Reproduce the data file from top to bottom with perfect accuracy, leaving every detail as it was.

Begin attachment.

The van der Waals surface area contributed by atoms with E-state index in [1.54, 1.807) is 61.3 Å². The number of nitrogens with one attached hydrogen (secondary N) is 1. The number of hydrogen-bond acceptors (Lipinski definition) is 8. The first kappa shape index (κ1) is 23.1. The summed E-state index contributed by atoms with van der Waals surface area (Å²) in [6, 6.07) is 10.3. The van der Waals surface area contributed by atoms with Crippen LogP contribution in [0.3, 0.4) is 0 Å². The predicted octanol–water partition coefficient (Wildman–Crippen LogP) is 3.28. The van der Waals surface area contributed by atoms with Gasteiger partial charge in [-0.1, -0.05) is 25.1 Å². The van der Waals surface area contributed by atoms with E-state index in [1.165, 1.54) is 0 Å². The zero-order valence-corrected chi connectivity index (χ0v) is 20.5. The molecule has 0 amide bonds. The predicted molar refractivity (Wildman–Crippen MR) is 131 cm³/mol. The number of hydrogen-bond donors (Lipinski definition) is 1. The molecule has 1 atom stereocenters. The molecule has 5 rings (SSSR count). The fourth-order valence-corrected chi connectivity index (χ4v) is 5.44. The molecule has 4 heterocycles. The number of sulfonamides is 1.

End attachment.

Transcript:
The van der Waals surface area contributed by atoms with E-state index in [1.54, 1.807) is 61.3 Å². The number of nitrogens with one attached hydrogen (secondary N) is 1. The number of hydrogen-bond acceptors (Lipinski definition) is 8. The first kappa shape index (κ1) is 23.1. The summed E-state index contributed by atoms with van der Waals surface area (Å²) in [6, 6.07) is 10.3. The van der Waals surface area contributed by atoms with Crippen LogP contribution in [0.3, 0.4) is 0 Å². The predicted octanol–water partition coefficient (Wildman–Crippen LogP) is 3.28. The van der Waals surface area contributed by atoms with Gasteiger partial charge in [-0.1, -0.05) is 25.1 Å². The van der Waals surface area contributed by atoms with E-state index in [1.165, 1.54) is 0 Å². The zero-order valence-corrected chi connectivity index (χ0v) is 20.5. The molecule has 0 amide bonds. The predicted molar refractivity (Wildman–Crippen MR) is 131 cm³/mol. The number of hydrogen-bond donors (Lipinski definition) is 1. The molecule has 1 atom stereocenters. The molecule has 5 rings (SSSR count). The fourth-order valence-corrected chi connectivity index (χ4v) is 5.44. The molecule has 4 heterocycles. The number of sulfonamides is 1.